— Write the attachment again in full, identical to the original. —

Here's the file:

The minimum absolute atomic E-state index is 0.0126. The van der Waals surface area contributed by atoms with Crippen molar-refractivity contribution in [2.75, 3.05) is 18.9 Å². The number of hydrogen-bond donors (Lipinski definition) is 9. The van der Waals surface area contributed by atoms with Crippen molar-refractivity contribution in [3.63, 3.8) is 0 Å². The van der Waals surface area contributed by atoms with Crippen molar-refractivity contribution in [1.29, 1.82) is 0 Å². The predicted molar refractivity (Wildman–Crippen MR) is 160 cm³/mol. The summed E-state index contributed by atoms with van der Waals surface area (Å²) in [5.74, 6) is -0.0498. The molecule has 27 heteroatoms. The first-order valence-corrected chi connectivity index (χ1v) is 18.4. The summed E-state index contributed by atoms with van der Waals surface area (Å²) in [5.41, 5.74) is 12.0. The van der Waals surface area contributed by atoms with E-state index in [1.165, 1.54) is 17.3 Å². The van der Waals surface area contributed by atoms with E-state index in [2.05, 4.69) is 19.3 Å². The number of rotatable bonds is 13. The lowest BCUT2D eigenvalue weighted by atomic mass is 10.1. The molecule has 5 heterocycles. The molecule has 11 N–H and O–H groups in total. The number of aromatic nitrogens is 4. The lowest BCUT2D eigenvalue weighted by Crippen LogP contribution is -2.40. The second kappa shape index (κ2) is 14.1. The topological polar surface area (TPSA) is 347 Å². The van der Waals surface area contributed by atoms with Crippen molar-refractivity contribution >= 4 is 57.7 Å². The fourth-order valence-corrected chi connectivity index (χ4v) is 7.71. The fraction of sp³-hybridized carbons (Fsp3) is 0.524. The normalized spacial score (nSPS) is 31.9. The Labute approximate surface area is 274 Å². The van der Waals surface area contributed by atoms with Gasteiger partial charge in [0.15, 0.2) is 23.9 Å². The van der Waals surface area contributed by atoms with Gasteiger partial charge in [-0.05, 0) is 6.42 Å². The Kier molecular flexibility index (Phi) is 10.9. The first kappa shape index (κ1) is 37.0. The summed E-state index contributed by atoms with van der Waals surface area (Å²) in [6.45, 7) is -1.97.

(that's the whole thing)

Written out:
The minimum absolute atomic E-state index is 0.0126. The van der Waals surface area contributed by atoms with Crippen molar-refractivity contribution in [2.75, 3.05) is 18.9 Å². The number of hydrogen-bond donors (Lipinski definition) is 9. The van der Waals surface area contributed by atoms with Crippen molar-refractivity contribution in [3.63, 3.8) is 0 Å². The van der Waals surface area contributed by atoms with Crippen molar-refractivity contribution in [1.29, 1.82) is 0 Å². The predicted molar refractivity (Wildman–Crippen MR) is 160 cm³/mol. The summed E-state index contributed by atoms with van der Waals surface area (Å²) in [5.74, 6) is -0.0498. The molecule has 27 heteroatoms. The first-order valence-corrected chi connectivity index (χ1v) is 18.4. The summed E-state index contributed by atoms with van der Waals surface area (Å²) in [5.41, 5.74) is 12.0. The van der Waals surface area contributed by atoms with E-state index in [1.165, 1.54) is 17.3 Å². The van der Waals surface area contributed by atoms with E-state index in [2.05, 4.69) is 19.3 Å². The number of rotatable bonds is 13. The lowest BCUT2D eigenvalue weighted by atomic mass is 10.1. The molecule has 5 heterocycles. The molecule has 11 N–H and O–H groups in total. The number of aromatic nitrogens is 4. The lowest BCUT2D eigenvalue weighted by Crippen LogP contribution is -2.40. The second kappa shape index (κ2) is 14.1. The topological polar surface area (TPSA) is 347 Å². The van der Waals surface area contributed by atoms with Crippen molar-refractivity contribution >= 4 is 57.7 Å². The fourth-order valence-corrected chi connectivity index (χ4v) is 7.71. The fraction of sp³-hybridized carbons (Fsp3) is 0.524. The normalized spacial score (nSPS) is 31.9. The Labute approximate surface area is 274 Å². The van der Waals surface area contributed by atoms with Gasteiger partial charge in [0.15, 0.2) is 23.9 Å². The van der Waals surface area contributed by atoms with Gasteiger partial charge in [-0.05, 0) is 6.42 Å². The Kier molecular flexibility index (Phi) is 10.9. The first kappa shape index (κ1) is 37.0. The summed E-state index contributed by atoms with van der Waals surface area (Å²) in [6.45, 7) is -1.97.